To mark the UNESCO International Day of Remembrance of the Slave Trade and its Abolition Parliament is exhibiting a commemorative quilt in Westminster Hall.
The quilt is on display from Saturday 20 August to Sunday 4 September 2011.
About the quilt
The quilt was made up of squares submitted by members of the public and MPs at a commemorative event in 2007. View a selection of squares of the quilt in the Commemorative quilt section of Parliament and the British Slave Trade.
Quilts have played a significant role in the history of slavery, both as a means of communication and a way of storing cultural and social histories.
International Day of Remembrance
The night of 22 to 23 August 1791 in Santo Domingo (now called Haiti and the Dominican Republic) saw the beginning of the uprising that would play a crucial role in the abolition of the transatlantic slave trade.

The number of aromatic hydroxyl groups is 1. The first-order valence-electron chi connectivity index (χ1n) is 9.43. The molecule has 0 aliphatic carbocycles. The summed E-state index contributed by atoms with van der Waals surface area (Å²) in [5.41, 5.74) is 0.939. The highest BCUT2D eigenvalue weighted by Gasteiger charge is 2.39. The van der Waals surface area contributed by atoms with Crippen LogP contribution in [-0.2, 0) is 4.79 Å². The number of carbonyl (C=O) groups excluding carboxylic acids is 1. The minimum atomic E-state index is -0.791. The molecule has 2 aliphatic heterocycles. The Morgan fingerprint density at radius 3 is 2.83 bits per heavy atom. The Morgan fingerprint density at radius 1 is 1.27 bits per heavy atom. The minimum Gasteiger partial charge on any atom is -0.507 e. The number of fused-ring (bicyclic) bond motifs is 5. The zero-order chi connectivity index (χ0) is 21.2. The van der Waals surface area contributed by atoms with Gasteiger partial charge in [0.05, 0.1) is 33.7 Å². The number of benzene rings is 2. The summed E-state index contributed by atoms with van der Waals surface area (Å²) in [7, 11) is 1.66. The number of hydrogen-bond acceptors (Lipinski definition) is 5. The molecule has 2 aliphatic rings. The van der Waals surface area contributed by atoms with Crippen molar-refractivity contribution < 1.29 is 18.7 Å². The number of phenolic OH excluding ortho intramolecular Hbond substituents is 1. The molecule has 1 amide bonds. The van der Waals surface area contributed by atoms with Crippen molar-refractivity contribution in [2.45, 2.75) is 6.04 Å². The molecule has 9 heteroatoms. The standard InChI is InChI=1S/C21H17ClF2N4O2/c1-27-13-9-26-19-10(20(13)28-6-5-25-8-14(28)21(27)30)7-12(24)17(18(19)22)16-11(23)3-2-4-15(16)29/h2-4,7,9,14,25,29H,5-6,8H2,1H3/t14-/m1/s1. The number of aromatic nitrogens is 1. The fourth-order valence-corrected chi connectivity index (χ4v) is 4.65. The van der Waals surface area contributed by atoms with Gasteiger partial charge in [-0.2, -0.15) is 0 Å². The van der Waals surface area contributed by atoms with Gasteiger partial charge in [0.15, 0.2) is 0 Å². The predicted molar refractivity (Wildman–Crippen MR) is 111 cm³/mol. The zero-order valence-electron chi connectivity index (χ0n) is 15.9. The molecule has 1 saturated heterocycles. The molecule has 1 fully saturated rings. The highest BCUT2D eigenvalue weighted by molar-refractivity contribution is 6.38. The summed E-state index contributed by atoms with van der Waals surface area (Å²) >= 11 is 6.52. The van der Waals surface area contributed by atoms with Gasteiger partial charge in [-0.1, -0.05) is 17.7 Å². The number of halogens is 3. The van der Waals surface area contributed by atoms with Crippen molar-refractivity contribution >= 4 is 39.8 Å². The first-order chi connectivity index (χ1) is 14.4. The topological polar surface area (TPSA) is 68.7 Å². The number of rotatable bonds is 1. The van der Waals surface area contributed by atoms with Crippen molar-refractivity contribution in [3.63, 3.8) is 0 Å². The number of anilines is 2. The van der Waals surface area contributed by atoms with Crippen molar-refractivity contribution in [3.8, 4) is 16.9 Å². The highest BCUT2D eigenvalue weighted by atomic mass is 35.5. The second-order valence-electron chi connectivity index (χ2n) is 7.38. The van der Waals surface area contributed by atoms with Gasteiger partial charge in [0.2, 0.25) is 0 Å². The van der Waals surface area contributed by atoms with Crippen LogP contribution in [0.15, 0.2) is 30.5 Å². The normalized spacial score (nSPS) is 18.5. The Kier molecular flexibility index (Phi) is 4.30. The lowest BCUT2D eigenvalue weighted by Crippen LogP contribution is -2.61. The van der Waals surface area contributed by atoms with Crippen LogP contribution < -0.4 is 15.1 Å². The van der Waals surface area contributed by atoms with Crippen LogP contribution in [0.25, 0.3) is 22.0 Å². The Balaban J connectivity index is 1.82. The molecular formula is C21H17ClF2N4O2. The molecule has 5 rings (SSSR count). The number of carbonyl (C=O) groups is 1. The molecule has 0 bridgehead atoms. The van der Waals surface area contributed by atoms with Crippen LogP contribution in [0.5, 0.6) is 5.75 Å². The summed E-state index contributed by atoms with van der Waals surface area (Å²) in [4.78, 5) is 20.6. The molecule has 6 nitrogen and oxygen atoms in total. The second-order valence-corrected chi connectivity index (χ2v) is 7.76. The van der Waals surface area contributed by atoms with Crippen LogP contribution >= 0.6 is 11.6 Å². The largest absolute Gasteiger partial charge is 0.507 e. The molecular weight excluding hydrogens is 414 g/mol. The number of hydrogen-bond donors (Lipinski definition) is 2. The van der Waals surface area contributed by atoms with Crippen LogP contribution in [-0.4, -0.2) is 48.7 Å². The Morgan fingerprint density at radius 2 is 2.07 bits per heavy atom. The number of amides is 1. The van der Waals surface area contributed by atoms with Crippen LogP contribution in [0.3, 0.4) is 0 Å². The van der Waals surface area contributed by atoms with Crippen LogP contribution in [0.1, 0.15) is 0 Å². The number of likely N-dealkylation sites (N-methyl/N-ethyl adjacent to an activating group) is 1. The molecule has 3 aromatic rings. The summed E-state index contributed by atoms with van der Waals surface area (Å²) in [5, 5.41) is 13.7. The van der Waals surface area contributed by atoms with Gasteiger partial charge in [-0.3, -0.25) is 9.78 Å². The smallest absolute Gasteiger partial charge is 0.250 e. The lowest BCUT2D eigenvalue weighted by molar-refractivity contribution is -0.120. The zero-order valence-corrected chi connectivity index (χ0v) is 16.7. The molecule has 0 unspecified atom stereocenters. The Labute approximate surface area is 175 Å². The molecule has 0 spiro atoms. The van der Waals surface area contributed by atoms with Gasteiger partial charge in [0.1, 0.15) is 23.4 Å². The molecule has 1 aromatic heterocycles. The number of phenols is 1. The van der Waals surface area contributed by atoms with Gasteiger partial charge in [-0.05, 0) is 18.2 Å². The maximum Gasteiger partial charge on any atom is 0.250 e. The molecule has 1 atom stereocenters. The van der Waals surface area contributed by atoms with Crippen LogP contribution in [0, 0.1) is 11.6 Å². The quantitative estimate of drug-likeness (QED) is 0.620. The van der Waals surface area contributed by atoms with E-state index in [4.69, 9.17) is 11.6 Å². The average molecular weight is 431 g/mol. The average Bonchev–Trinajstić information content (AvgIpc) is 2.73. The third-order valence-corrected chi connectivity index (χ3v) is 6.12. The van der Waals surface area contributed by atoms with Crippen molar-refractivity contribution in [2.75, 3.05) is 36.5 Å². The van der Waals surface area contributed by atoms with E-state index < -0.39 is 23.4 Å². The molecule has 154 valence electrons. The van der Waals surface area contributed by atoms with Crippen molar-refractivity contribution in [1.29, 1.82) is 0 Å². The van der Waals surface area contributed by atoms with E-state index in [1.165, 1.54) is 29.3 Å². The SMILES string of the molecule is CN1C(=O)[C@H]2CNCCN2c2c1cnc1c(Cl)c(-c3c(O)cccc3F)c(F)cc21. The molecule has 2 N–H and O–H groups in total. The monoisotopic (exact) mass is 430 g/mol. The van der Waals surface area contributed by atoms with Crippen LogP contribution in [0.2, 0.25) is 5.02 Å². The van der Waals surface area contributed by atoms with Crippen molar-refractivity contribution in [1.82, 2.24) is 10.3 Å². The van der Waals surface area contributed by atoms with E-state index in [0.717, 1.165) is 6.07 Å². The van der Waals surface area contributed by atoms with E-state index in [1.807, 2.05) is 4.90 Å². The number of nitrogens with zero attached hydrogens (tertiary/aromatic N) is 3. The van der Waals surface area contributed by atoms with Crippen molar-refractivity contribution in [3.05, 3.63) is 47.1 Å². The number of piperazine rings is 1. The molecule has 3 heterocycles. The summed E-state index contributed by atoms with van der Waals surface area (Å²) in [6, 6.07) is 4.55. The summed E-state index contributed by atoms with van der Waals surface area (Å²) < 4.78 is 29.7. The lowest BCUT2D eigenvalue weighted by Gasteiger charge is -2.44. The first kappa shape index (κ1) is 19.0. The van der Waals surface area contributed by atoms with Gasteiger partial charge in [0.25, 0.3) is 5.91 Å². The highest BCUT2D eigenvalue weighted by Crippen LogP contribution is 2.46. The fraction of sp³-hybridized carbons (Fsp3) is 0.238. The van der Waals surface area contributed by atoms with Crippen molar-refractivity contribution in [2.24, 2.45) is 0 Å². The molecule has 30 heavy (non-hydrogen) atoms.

This date, 23 August, is now recognised as the International Day of Remembrance of the Slave Trade and its Abolition, following the UNESCO proclamation that all United Nations Member states adopt the date and take part in the remembrance of the slave trade and its abolition.
1833 Slavery Abolition Act
The 175th anniversary of the passing of the Act for the Abolition of Slavery throughout the British Colonies, 1833, was marked in 2008. Find out more about Parliament and the British Slave Trade
How to visit the exhibition
The commemorative quilt is on display in Westminster Hall. It is free and open to all.
To visit the display enter Parliament via the Cromwell Green Visitor Entrance and go to Westminster Hall.